It’s not typical for a player to come in on a Professional tryouts (PTO) and earn an NHL contract by the time the season begins. However, this is the case with Slovakian defenseman Michal Cajkovsky, who has just signed a 1-year, 2-way contract with the Carolina Hurricanes worth $650,000 at the NHL level. Cajkovsky entered camp as an obscure player, but will begin the 2018-19 campaign with his first NHL contract.
At 26, Cajkovsky is no longer a prospect but he has proven to be valuable nevertheless. He has a very unique style, he has plenty of drive to improve, and he’s earned one of 50 allotted contracts amongst the competition he faced on the stacked ‘Canes’ blue line. So, what made Don Waddell and company sure that they want Cajkovsky in the fold?
Big Man with Big Skill
Listed at 6-foot-4, 214 pounds, he is one of the bigger guys on the Hurricanes roster and his size was a factor in the preseason matches he played. He was able to close gaps quickly with his reach and rub off attackers with his strength, as many players of his size are able to do. However, what struck me most about Cajkovsky was his ability to handle the puck. Oftentimes, along with skating, puck-handling can be a bane for large players but he seemed competent in my assessment.
Cajkovsky looked both comfortable and driven when he was on the ice. While not the most fleet of foot guy on the team’s blue line, his shortcomings were less noticeable given the way he played to his strengths and refrained from over-committing himself. I don’t mean to say that he’s the next great defenseman on the stacked Hurricanes back end, but he earned his contract and some NHL minutes if one of his counterparts is unable to play, whether that’s due to performance or injury.
Came to camp on a PTO. Signed to an @NHL contract.
Welcome to the squad, Michal Cajkovsky! pic.twitter.com/VwdcIcvk4r
— Carolina Hurricanes (@NHLCanes) September 27, 2018
Head coach Rod Brind’Amour’s message was clear coming into camp, as Chip Alexander of the Raleigh News and Observer reported, that every Hurricane would have to earn their place on the team (‘How will numbers game shake out for Hurricanes’ forwards?’ The News & Observer – 9/25/18). Well, he was true to his word. The way he welcomed Cajkovsky to the club, surrounded by teammates who witnessed Brind’Amour’s message lived out, put a huge smile on my face. It helps a team bond and makes it easier for everybody to buy in, which is crucial for a first-year head coach.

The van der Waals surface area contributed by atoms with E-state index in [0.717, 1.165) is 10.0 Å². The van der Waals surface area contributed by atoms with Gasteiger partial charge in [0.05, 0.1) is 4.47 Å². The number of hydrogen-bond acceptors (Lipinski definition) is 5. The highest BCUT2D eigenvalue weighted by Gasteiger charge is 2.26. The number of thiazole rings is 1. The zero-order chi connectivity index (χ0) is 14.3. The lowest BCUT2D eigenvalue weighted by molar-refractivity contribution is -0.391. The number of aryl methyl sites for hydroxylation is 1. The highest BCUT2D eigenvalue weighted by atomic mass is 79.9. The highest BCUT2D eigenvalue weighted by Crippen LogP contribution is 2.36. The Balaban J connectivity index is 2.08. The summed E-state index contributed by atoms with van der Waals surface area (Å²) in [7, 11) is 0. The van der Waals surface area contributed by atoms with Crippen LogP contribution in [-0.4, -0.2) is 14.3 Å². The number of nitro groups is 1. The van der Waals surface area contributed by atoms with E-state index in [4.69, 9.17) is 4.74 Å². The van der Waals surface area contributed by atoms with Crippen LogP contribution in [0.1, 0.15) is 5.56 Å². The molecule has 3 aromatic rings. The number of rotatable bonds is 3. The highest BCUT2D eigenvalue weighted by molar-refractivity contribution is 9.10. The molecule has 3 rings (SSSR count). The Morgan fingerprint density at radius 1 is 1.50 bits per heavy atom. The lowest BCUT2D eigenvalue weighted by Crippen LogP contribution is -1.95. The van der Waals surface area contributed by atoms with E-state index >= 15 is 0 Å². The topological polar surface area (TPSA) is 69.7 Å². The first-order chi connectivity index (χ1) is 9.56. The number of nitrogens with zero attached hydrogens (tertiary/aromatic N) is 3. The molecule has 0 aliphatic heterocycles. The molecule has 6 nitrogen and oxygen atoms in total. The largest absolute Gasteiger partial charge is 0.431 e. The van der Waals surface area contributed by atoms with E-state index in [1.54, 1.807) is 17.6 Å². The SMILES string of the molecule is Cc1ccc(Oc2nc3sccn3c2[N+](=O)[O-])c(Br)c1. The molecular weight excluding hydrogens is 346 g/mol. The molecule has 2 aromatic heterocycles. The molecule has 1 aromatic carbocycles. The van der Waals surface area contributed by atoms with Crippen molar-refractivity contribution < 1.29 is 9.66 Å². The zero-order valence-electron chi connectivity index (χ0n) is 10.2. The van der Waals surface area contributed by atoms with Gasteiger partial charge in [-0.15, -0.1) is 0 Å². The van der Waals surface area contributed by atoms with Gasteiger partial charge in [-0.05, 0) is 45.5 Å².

‘Canes Leaving Their Options Open
The next question on everybody’s mind is how Cajkovsky will be deployed. Playing well in NHL preseason action is encouraging but is that a precursor to regular season success? The short answer is ‘no.’ Cajkovsky hasn’t played in a single NHL regular season game. In fact, he hasn’t played in North America since the 2014-15 campaign, during which he split time with the Hersey Bears of the American Hockey League and the South Carolina Stingrays of the ECHL. That’s to say, he needs reps with the Charlotte Checkers to help season him back to the North American game.
The beauty of this situation is that Cajkovsky doesn’t need to play in the NHL anytime soon. As of Sept. 28, it appears that the top seven available defensemen for the Hurricanes will be Dougie Hamilton, Jaccob Slavin, Brett Pesce, Justin Faulk, Calvin de Haan, Trevor van Riemsdyk, and Haydn Fleury. That is a tough defense corps to jump into, not to mention the fact that their current available extras, Roland McKeown, Jake Bean, and Trevor Carrick, are also competent defensemen looking to crack the lineup.
A realistic projection for Cajkovsky, therefore, is a role down in Charlotte, at least for now. It isn’t necessarily an indictment on his abilities as much as it is proof of how deep the Hurricanes defense is coming into the season. This gives Brind’Amour plenty of options to cycle guys in and out and respond to injuries if they arise. I can say that the Hurricanes boast at least 9 or 10 defensemen in their system that could realistically play NHL minutes this season. It is the main strength of the club, and Cajkovsky is only a boost.
At the end of the day, Cajkovsky becomes another option, another potentially impactful player, whether in the AHL or NHL. For a guy who originally came in for free on a PTO, it’s nothing but gravy for the Hurricanes.